May 28, 2018 (LifeSiteNews) – As I predicted in my eulogy for pro-life Ireland on Saturday, the autopsies—both mournful and gleeful—are spilling onto the pages of newspapers across the West. But one staggering fact is being consistently ignored: Every single political party in the Republic of Ireland campaigned for abortion on demand. Right across the country, signs with the faces of politicians and an enormous “YES” hung on sign-posts. Taoiseach Leo Varadkar, who ran on a pro-life platform with a long history of very pro-life statements, released an emotive video just before the vote urging people to check the box for “Yes.” And Health Minister Simon Harris (who also campaigned for office as a pro-lifer) plugged for abortion like his life depended on it. As Melanie McDonough noted in The Spectator, it is almost surprising that the pro-life side managed to secure more than a third of the population considering that they had no political representation whatsoever.
And so the question is why? Why did politicians who campaigned on pro-life platforms—and in the case of Leo Varadkar, gone on the record in the past as a medical professional explaining how lethal and damaging abortion is—all simultaneously flip and become abortion activists? And why did they become so passionate about “modernizing” Ireland and bringing feticide to the Emerald Isle so suddenly? Was it their plan all along? Were they paid off by those in the international abortion industry who stand to profit enormously from the “Yes” vote on Friday? All of these have an element of truth to them.
But to understand why Ireland’s politicians turned on Ireland’s pre-born children so decisively, look no farther than the reactions of foreign politicians to Friday’s “Yes” vote. UK Prime Minister Theresa May, the leader of Great Britain’s pathetic Tory party, called the choice an “impressive show of democracy” and congratulated “the Irish people on their decision and all of #Together4Yes on their successful campaign.” Anyone think she would have tweeted her congratulations if the “No” side had prevailed? Of course not. Leaders of countries with liberal abortion regimes around the world were waiting with bated breath, hoping against hope that Ireland would join them in the bloody business of offing their offspring. Misery loves company, after all.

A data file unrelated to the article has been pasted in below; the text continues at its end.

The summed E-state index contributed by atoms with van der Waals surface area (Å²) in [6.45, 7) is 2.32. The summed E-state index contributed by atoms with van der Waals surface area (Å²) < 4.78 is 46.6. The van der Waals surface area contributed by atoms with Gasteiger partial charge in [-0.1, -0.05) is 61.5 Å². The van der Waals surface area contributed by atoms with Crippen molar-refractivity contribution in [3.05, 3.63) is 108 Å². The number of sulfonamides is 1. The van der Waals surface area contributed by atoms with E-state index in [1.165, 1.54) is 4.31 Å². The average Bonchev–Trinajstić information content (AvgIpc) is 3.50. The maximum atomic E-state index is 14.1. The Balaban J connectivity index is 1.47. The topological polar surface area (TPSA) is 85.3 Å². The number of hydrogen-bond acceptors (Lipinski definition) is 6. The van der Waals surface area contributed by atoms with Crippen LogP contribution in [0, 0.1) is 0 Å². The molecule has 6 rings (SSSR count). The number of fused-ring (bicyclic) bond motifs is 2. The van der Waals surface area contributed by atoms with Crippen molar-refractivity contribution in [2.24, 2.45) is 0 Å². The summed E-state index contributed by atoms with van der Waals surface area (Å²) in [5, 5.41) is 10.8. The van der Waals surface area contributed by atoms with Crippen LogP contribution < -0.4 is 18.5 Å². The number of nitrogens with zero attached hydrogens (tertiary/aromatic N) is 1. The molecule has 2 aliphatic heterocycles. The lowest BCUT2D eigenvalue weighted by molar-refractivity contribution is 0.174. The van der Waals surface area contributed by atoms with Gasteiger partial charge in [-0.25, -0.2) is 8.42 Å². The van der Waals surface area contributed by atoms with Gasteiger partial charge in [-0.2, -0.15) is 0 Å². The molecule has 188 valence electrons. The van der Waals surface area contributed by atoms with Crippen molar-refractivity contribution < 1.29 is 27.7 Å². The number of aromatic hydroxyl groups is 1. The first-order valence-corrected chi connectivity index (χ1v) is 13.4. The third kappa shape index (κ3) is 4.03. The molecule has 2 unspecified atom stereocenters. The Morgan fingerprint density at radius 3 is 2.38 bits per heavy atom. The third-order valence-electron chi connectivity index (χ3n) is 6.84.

The simple fact is that Leo Varadkar and his crew desperately wanted the approval of the European and progressive elites. Varadkar has been mocked for attempting to imitate Canada’s abortion-obsessed Prime Minister Justin Trudeau, even sporting silly socks in an attempt to be hip (one news outlet actually compiled a list of “11 times Leo Varadkar really tried to be like Justin Trudeau.”) But unfortunately for Varadkar, he could never really be accepted at the cool kids’ table at Davos until he rectified the mortifying fact that Ireland did not permit the killing of babies in the womb. To the progressive elites, Varadkar was the leader of a medieval country that had not yet caught up to them, and Varadkar was frankly embarrassed of Ireland when he was jogging with Justin and sipping champagne with the EU bigwigs.
Trudeau took advantage of that fact, as well, urging Varadkar last year to legalize abortion. “On the issue of reproductive rights,” Trudeau somberly told the media, “I shared our perspective that such rights are integral to women’s rights and they are human rights and I asked him to look at it as a fundamental human right and we had a good discussion.” Varadkar was once pro-life, but he has morphed into a man that would make his pal Justin proud—as the results of the referendum came in, he stood with other politicians at Dublin castle, waving proudly to a celebratory shrieking crowd like it was a Royal Wedding rather than the start of a Herodian massacre. Justin Trudeau had just tweeted him, writing, “What a moment for democracy and women’s rights. Tonight, I spoke with Taoiseach Leo Varadkar and his team and congratulated them on the Yes Side’s referendum legalizing abortion in Ireland.” How grand, Varadkar must have been thinking. Finally, they’ll let me sit at the cool kids’ table.